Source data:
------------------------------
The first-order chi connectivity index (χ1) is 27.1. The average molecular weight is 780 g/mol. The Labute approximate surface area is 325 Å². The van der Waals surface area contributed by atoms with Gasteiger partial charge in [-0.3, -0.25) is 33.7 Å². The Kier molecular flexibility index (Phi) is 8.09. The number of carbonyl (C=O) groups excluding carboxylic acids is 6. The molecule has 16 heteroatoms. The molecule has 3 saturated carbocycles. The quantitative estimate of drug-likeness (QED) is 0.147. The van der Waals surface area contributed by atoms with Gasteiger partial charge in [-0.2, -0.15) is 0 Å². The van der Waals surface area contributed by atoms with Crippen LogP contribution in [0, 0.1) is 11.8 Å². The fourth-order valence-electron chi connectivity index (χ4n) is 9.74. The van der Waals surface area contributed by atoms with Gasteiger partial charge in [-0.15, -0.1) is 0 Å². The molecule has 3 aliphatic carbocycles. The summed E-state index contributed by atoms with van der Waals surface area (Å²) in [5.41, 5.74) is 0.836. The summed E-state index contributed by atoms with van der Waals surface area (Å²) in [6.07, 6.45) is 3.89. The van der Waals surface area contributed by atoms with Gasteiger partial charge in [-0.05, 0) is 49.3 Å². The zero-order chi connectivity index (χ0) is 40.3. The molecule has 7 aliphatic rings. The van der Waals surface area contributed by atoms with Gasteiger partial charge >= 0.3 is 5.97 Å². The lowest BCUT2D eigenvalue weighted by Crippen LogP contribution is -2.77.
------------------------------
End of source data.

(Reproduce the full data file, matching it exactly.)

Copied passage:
The first-order chi connectivity index (χ1) is 27.1. The average molecular weight is 780 g/mol. The Labute approximate surface area is 325 Å². The van der Waals surface area contributed by atoms with Gasteiger partial charge in [-0.3, -0.25) is 33.7 Å². The Kier molecular flexibility index (Phi) is 8.09. The number of carbonyl (C=O) groups excluding carboxylic acids is 6. The molecule has 16 heteroatoms. The molecule has 3 saturated carbocycles. The quantitative estimate of drug-likeness (QED) is 0.147. The van der Waals surface area contributed by atoms with Gasteiger partial charge in [-0.2, -0.15) is 0 Å². The van der Waals surface area contributed by atoms with Crippen LogP contribution in [0, 0.1) is 11.8 Å². The fourth-order valence-electron chi connectivity index (χ4n) is 9.74. The van der Waals surface area contributed by atoms with Gasteiger partial charge in [-0.15, -0.1) is 0 Å². The molecule has 3 aliphatic carbocycles. The summed E-state index contributed by atoms with van der Waals surface area (Å²) in [5.41, 5.74) is 0.836. The summed E-state index contributed by atoms with van der Waals surface area (Å²) in [6.07, 6.45) is 3.89. The van der Waals surface area contributed by atoms with Gasteiger partial charge in [-0.05, 0) is 49.3 Å². The zero-order chi connectivity index (χ0) is 40.3. The molecule has 7 aliphatic rings. The van der Waals surface area contributed by atoms with Gasteiger partial charge >= 0.3 is 5.97 Å². The lowest BCUT2D eigenvalue weighted by Crippen LogP contribution is -2.77.